Microsoft Azure offers a wide array of storage options for documents, objects, data and media. Companies working with big data need repositories that can hold large amounts of data in one place. Choosing the right storage for your data in Azure can be complicated. Read on to learn about Azure’s offerings for big data, and the appropriate use case for each service.
Azure Data Storage Types
There are two main categories of storage in Azure depending on the type of data you want to store:
- Relational data storage—relational databases store and organize the data in tables with rows and columns. The rows have unique IDs while the columns store the attributes. You can store this data in the cloud using Azure SQL storage. This storage option enables users to migrate on-premise SQL databases to Azure.
Non relational data storage—this type of databases doesn’t use tables to store data. Instead, non-relational databases store unstructured data. For example, key/value pairs. This type of storage enables you to store documents, media files, and objects.
Azure SQL Database
You can use Azure SQL to store relational data in a transactional way, in the cloud. You can use SQL language specifications to store data in this database. The database enables you to make incremental and full backups. The backups are replicated also in the primary data center and in another geographical location.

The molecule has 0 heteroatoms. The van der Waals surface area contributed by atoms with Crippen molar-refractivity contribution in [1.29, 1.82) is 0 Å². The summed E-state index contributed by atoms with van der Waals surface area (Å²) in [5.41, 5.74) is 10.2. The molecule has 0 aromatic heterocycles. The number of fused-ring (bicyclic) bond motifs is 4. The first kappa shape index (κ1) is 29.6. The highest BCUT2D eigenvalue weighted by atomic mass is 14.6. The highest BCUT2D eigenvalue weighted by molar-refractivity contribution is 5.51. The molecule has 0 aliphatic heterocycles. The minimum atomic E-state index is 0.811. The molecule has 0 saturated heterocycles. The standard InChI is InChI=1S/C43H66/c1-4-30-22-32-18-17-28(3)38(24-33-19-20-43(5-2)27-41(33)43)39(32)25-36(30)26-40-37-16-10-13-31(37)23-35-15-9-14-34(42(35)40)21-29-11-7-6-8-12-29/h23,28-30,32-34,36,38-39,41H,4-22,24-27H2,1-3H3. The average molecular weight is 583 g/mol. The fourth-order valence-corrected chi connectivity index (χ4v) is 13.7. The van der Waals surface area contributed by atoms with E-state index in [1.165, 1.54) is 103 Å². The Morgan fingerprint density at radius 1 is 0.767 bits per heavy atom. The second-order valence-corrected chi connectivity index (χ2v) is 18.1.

Azure SQL offers automatic indexing and other advanced capabilities such as dynamic data masking. Dynamic data masking helps companies to reduce sensitive data exposure by masking it. This process enables the use of complex queries in relational data. Azure also offers Database services for for PostgreSQL and MySQL:
Azure Database for MySQL
It is based on the open-source MySQL database, which is typically used in Linux, MySQL, Apache and PHP stacks. The database enables you to work with MySQL tools like Workbench. This is a good fit for companies using MySQL and Microsoft products, and want to migrate to a cloud database.
Azure Database for PostgreSQL
It is the fully-managed cloud version of PostgreSQL. This database is different from MySQL in that it is an object-relational database. Azure DB for Postgres stores data in table structures. It supports objects and query language.